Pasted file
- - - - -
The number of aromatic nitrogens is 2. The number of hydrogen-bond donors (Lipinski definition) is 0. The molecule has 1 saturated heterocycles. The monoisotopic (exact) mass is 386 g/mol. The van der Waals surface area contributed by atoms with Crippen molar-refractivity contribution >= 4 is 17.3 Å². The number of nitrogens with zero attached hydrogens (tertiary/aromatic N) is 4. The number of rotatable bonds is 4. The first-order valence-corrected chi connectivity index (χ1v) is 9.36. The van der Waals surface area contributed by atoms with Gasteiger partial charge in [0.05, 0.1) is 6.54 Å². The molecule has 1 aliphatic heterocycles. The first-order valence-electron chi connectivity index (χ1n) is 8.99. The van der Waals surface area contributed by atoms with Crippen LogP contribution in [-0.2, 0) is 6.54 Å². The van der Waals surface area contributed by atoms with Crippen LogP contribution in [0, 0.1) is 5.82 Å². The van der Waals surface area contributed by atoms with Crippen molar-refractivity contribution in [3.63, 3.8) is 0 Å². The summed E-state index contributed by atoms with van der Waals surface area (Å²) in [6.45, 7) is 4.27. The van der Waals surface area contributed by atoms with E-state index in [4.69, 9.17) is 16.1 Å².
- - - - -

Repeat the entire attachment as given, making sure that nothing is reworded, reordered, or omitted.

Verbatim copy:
The number of aromatic nitrogens is 2. The number of hydrogen-bond donors (Lipinski definition) is 0. The molecule has 1 saturated heterocycles. The monoisotopic (exact) mass is 386 g/mol. The van der Waals surface area contributed by atoms with Crippen molar-refractivity contribution >= 4 is 17.3 Å². The number of nitrogens with zero attached hydrogens (tertiary/aromatic N) is 4. The number of rotatable bonds is 4. The first-order valence-corrected chi connectivity index (χ1v) is 9.36. The van der Waals surface area contributed by atoms with Gasteiger partial charge in [0.05, 0.1) is 6.54 Å². The molecule has 1 aliphatic heterocycles. The first-order valence-electron chi connectivity index (χ1n) is 8.99. The van der Waals surface area contributed by atoms with Crippen LogP contribution in [-0.2, 0) is 6.54 Å². The van der Waals surface area contributed by atoms with Crippen LogP contribution in [0, 0.1) is 5.82 Å². The van der Waals surface area contributed by atoms with Crippen molar-refractivity contribution in [3.63, 3.8) is 0 Å². The summed E-state index contributed by atoms with van der Waals surface area (Å²) in [6.45, 7) is 4.27. The van der Waals surface area contributed by atoms with E-state index in [4.69, 9.17) is 16.1 Å².